John Hardy Wrote...
The major cause of half-shaft failure is badly fitting hubs and keys and I find the best way to fit these components is as follows :
Lap the hub on the shaft using valve grinding paste until the hub can be moved round the shaft steadily showing that high spots have been removed. Clean off paste and fit the hub to the shaft without the key and tighten up hard. Note the position of the nut, i.e., count the threads on the half-shaft showing and mark top flat or corner of the nut. Remove hub, fit the key and tighten up; the nut should go on the same distance as without the key. If the nut will not go on so far the hub is riding on the key and that is the cause of the failures. To remedy, file the key until the nut will go fully home. This will need several trials; file only a bit from the key each time where it has been marked.
Which prompted the following from Dave Wilcox
Your contribution re halfshafts prompts me to respond for I am reminded that some years ago one Stuart Rolt gave a talk about back axles to a monthly meeting of the Pre-War Austin Seven Club. Amongst the many useful tips he suggested that the Woodruff key was in actual fact unecessary since a properly assembled hub to halfshaft was perfectly useable provided that it was tight. He validated his idea by claiming to have driven cars so prepared. Personally, I am not about to dive into the garage and whip the keys from my axle. Austins provided them and with the aforesaid proviso of proper preparation there they will stay.
On a slight tangent but still viz a viz axles, I split the axle of my 1929 chummy some 18 months ago purely to examine condition which was unknown when I bought the car. On each half shaft there was stamped a number which also appeared on the Woodruff key and the outer hub. These numbers were specific to each side and the examination confirmed that hubs keys and shafts matched. One therefore presumes that all items are original to the axle and unless this had been changed, also the car. Condition of the keyways was good so it proves the point that if looked after you don't need to fix it just have a peek every 69 years or so!!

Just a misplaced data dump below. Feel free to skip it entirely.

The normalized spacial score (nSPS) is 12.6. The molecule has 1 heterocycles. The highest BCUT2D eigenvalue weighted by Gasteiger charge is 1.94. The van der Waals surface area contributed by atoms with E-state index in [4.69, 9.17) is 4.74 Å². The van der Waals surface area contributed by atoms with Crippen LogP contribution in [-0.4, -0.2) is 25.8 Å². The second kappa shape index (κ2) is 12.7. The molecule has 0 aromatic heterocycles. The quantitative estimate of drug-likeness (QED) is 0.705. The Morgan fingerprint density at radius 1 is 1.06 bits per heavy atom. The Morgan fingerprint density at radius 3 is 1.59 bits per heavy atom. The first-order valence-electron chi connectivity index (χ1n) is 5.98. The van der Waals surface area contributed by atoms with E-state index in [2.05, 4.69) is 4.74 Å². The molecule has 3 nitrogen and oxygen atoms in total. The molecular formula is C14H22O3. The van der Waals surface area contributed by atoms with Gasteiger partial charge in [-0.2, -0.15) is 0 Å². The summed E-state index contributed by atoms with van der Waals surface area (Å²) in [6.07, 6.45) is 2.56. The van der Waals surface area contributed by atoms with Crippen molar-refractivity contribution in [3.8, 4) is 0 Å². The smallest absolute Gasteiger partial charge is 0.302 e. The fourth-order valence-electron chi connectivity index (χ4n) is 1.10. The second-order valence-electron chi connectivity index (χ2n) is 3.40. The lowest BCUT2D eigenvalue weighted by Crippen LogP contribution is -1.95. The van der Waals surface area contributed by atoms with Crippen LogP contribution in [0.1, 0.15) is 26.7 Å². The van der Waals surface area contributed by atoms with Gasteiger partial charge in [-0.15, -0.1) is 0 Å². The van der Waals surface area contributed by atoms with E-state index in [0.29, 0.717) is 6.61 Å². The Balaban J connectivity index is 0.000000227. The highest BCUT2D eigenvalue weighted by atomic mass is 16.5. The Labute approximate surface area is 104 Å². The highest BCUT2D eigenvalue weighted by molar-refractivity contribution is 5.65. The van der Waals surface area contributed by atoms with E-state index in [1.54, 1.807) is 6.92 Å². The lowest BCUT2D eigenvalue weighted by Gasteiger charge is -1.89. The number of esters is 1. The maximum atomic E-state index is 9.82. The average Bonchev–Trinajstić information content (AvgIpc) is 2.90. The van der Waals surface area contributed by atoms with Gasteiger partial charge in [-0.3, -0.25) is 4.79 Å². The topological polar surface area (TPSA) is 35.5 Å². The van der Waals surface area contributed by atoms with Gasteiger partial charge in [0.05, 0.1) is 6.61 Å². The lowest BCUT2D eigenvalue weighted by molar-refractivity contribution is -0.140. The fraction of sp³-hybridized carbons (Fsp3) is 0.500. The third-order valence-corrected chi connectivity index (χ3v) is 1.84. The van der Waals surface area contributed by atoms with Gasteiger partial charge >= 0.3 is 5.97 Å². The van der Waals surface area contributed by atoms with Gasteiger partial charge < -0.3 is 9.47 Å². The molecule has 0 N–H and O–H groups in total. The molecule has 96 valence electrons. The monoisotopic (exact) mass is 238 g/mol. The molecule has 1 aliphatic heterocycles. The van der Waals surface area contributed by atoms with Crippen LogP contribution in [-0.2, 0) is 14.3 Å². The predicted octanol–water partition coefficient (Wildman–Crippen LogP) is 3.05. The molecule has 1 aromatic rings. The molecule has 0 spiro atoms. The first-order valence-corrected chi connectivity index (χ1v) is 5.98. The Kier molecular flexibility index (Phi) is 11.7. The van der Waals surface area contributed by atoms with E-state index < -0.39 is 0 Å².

Thanks for the stimulus
Anther conversation went...
> Before anyone mentions lapping the outer hub onto the tapered end of the
> shaft, I must say I am very sceptical about the benefit of this. It can
> have the effect of creating a series of ridges which will prevent the
> hub from seating properly. There is a school of thought which favours
> heating the outer hub with a blow lamp (NOT to red heat), fitting it
> quickly and tightening the nut REALLY tight.
It depends what you mean by "lapping", and how much you do it. I agree that if you go mad with the grinding paste it could produce the effect that you mention. It can also cause the halfshaft to move too far into the outer hub, which means that you have to put a washer under the nut, and will make the pinion at the inner end of the shaft bind on the diff housing. However, a light grind is generally reckoned to be a Good Thing, just to remove the worst high spots. By all means heat the outer hub (evenly, to avoid distortion). The same applies to most tapers, especially the flywheel.
> To date I've been tightening the nut on a regular basis after slugging
> the outer deeper onto the taper.
This is a Very Good Idea. I am lucky that the Chummy has open centre wheels, and each time I grease the suspension I take the hub cap off, put a socket on the halfshaft nut and stand on the socket handle. If you keep doing this, you don't need to worry too much about getting the split pin back in. The other nut that should be tightened regularly is the one on the front axle eye cotter.